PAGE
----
31 Gamechangers || Kansas City, MO

I've kind of been stalking Trevor Dayley for a while now. He actively participates in an online community of photographers, and I've always been impressed by his sincerity and desire to serve others.

So when I found out that he was going to have a workshop in Kansas City, I reaaalllyyyy wanted to go. Even though it was a bit silly. Because it's an 8 hour drive both ways and I'm still in college and I had to work 8 hours the day before and it'd mean driving until 1 AM and I had homework to do and....

...But life is for the living. So I went anyway.

I'm so. so. so. glad that I did.

I've learned SO MUCH about photography over the past year from online workshops and discussion forums, but there's something special about learning things with real, physical people that are, you know... in the same room as you.

Over the course of 11 hours, Trevor covered nearly every topic imaginable. It was a non-stop day; we only took a couple of short breaks, and kept going straight through meals. It was a TON of information, but it didn't feel overwhelming at all!

Four major points that were really significant to me:

1. Learn to get things right in-camera.

As a photographer, you hear this a LOT... but very little about how to actually DO it. I really appreciated that Trevor spent a significant amount of time talking about how to use your camera in an effective and efficient manner. I've heard lots of information about how to run an business well, but most people are relatively quiet about the actual photography part, so I poured over my manual a couple of years ago and taught myself everything I know about my camera. There were several settings that were pointed out that I tend to overlook because 'oh I can just fix that in lightroom later', but I left inspired to learn how to get these things right the first time!


2. Do not shy away from off-camera flash.

So...real talk. I prefer an image lit by natural light (even if it's just twinkle lights or candles) ANY DAY. I just love how it captures the mood and accuracy of the moment. However. I've kiiiiind of been using that as an excuse to keep my off-camera flash equipment hidden away because I'm secretly terrified of it. But Trevor opened my eyes to how valuable and obtainable a good understanding of studio lighting is. It still won't be my primary method of shooting.... but you have to admit, images like this are pretty cool...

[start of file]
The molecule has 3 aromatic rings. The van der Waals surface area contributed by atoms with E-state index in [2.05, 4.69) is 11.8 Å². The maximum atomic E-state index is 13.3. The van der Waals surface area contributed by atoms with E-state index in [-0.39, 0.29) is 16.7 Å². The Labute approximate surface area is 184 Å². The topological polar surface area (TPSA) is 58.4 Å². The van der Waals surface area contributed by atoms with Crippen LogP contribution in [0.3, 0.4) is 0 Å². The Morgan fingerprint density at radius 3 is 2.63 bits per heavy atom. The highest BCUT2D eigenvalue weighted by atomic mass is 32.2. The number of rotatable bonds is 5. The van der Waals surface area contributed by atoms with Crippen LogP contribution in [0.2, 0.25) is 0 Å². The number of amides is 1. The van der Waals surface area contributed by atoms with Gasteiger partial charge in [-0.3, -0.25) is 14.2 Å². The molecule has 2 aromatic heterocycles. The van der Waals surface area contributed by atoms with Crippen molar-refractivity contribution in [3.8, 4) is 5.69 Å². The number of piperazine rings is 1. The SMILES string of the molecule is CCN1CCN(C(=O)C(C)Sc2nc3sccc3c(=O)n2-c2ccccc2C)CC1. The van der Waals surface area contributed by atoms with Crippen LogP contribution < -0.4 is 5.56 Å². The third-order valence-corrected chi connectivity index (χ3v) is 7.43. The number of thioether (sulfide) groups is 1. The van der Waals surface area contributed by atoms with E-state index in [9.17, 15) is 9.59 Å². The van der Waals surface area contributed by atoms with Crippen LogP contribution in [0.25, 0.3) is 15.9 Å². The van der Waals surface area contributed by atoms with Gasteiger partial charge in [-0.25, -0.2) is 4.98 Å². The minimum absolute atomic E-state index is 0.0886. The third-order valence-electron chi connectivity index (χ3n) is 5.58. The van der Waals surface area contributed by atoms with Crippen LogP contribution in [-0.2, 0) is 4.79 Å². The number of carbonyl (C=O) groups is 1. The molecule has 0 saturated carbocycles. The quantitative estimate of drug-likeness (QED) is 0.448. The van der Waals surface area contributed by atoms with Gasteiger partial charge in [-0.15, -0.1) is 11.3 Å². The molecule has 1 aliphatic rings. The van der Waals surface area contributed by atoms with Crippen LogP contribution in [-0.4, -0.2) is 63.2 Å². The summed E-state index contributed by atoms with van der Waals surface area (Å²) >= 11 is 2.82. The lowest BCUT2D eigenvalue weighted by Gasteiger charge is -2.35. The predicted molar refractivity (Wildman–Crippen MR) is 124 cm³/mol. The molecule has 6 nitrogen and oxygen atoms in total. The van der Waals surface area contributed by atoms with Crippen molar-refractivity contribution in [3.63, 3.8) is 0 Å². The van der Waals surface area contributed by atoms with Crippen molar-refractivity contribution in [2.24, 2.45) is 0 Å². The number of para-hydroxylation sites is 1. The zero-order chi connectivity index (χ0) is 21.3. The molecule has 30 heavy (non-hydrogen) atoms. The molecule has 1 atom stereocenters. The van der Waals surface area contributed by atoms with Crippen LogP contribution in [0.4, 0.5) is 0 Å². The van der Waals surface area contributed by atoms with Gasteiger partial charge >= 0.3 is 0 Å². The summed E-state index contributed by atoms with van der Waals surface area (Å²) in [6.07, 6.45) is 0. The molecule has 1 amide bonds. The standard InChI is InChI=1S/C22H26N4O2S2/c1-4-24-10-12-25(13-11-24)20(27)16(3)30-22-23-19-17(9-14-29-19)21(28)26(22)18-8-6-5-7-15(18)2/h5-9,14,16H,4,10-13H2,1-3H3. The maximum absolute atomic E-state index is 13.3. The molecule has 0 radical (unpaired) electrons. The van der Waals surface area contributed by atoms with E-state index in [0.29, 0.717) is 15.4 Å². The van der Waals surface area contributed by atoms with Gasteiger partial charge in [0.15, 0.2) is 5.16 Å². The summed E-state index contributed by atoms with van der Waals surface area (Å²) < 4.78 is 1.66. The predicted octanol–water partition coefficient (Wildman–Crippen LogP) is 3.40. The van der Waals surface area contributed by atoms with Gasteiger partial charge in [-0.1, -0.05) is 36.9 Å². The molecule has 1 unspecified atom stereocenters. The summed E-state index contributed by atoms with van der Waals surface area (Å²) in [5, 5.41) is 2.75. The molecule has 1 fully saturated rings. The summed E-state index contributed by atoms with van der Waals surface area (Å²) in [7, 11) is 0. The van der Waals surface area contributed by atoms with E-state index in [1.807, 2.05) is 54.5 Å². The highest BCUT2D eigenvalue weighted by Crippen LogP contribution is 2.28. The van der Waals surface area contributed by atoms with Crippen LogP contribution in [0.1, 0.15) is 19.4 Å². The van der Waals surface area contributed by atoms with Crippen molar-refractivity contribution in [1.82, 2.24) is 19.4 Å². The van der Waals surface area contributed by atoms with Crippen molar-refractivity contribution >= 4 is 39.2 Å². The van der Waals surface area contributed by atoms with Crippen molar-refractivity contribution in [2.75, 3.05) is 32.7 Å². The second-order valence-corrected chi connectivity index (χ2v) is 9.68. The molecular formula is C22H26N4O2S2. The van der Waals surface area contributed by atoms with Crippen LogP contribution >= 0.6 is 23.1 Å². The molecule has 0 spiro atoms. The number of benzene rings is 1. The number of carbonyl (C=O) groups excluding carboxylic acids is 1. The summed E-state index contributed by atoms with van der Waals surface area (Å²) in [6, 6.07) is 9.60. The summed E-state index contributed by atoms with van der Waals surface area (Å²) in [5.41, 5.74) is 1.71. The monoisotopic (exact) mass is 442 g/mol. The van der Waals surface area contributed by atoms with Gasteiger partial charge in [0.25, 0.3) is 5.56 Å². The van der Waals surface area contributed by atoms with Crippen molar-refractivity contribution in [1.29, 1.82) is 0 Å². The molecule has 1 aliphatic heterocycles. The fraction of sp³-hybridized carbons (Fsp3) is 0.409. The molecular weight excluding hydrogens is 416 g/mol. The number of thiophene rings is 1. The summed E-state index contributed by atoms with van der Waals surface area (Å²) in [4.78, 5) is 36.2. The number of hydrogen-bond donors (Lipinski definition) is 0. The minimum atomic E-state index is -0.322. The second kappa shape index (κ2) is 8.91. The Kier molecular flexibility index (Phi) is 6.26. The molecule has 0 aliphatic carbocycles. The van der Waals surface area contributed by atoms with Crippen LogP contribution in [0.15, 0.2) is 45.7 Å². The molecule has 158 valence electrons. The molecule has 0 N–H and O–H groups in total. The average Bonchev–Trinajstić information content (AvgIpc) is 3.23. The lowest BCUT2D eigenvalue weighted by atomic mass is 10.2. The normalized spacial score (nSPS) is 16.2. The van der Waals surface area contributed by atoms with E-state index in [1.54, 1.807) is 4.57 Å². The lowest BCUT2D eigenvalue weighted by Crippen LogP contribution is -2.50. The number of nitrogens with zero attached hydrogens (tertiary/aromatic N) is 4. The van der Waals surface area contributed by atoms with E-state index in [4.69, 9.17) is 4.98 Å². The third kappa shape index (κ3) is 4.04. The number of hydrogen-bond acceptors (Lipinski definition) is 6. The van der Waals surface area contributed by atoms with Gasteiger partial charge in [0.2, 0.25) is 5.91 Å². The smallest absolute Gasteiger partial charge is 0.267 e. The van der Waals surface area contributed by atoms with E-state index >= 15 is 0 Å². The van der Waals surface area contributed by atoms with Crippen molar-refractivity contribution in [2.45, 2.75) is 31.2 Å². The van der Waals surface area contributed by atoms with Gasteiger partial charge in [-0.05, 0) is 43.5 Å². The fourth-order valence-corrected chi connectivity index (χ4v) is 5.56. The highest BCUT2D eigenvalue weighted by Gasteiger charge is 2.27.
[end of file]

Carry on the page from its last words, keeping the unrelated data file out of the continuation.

3. Achieve natural photography by using an alternative to posing. 

Since I tend to approach photography like a journalist, I've never wanted to be a "hold each other like this, turn your head, and say cheese" photographer. (Though I know there are a LOT of great photographers out there that are GREAT at posing couples and create amazing photographs! I'm just not one of them.) I just haven't been entirely sure what to do instead.... but Trevor's style of working with couples EXACTLY what I was looking for. I'm excited to implement it in upcoming sessions. =]


4. Remember why you're even doing this in the first place.

It's easy for me to get so caught up in the photography-and-business-related aspects of all of this that I forget why I'm even doing it in the first place. I'm not in this because I simply love photography or want to make a living.... I chose to move in this direction because it is a great opportunity to serve couples in one of the most important seasons of their lives. I love that I get to build relationships both with brides AND other photographers. I love encouraging them, being there for them, and having the opportunity to honor God through this aspect of my life. Honestly.... the photographs are secondary. (though I DO love them!)

Thank you SO MUCH, Trevor, for investing in our lives for one (very long!) day. Your desire to help us succeed means more to me than you'll ever know! =]


PS- Fun story time!

Aimee and I went to get coffee for everyone around 7PM. Apparently, every coffee shop in Kansas City closes at 6PM on Saturday nights (?) We finally found one that was open, but it was located within a building that you had to be 18+ to enter.

..... I didn't have my ID, so they made me wait outside.

...............People keep telling me I'll appreciate these things when I'm older.